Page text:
Clintons administration championed back in the
1990s.

Twenty years ago in 1993 for example,
President Clinton hosted the Leaders Summit of
the Asia-Pacific Economic Cooperation forum in
Seattle.

With APEC and other initiatives, the United
States sought to be involved in and assist the
enormous economic growth taking place in the
region.

Therefore, what President Obama has done is
simply to revive and revitalize a well-establish
policy that was a strategic response to a
fundamental shift in the dynamics of the global
economy.

Moreover and far more importantly any
suggestion that the rebalancing is a recent
development also ignores a fundamental truth:
America is and has always been a Pacific
power.

Even from its earliest days, the United States
has been engaged in trade with east Asia.

In February 1784, the Empress of China left
New York, arriving at Macau six months later.

The ship returned to the U.S. the following May
with a consignment of Chinese goods, which
generated a profit of $30,000.
Pacific Islands Society Ambassador Series | May 28, 2013

In 1844, China granted the United States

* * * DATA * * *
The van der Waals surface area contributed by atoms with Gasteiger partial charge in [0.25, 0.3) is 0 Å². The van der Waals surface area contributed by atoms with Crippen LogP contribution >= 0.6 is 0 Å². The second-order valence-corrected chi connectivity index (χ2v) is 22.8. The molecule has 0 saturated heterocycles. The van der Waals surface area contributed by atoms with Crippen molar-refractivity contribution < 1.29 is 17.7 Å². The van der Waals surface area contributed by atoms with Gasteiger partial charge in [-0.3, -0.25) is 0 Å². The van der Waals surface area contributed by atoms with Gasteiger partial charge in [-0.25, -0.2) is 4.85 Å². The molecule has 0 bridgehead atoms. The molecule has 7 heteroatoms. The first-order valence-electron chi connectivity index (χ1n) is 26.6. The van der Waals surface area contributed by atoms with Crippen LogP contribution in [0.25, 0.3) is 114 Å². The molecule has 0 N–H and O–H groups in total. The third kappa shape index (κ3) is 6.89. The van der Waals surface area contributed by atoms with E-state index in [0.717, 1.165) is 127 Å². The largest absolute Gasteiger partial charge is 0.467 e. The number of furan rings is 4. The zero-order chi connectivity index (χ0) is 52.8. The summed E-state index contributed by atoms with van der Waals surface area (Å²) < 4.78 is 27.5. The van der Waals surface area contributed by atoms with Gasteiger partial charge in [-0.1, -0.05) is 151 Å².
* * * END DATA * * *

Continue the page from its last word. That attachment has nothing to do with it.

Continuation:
trading rights in the Treaty of Wanghia.

Eleven years later, the Treaty of Kanagawa
granted access to the markets of Japan.

And in 1912, the U.S. established a naval
station at Pearl Harbor.

More recently, of course, Americans made
extraordinary sacrifices in the Pacific many on
the very islands represented in this society
during World War II.

In the years after, the U.S. not only entered into
the NATO alliance but also into a series of
alliances in the Pacific, principally with Japan
and South Korea.

As a result, around 100,000 American troops
have been stationed in the region for decades.

That presence has helped underwrite the
security, which has not only made it possible for
the people of the region to trade and travel
freely; but also protected the Pacific sea-lanes
through which a great deal of the worlds
commerce passes.
Evidence of our long-standing links with Asia-
Pacific also shows itself closer to home.

Indeed, the connection is visible every single
day on the streets of nearly all Americas big
cities and most obviously along the West coast.

The San Francisco Bay Areas population is
30% Asian, not just in San Francisco proper,
but the surrounding counties as well.

Its worth remembering that Los Angeles in
California is as close to Tokyo as it is to London.

And theres no doubt that large Chinese, Thai,
Korean and Japanese immigrant populations
have added to the diversity and vitality of the
United States.

Across business, public services, the arts, sport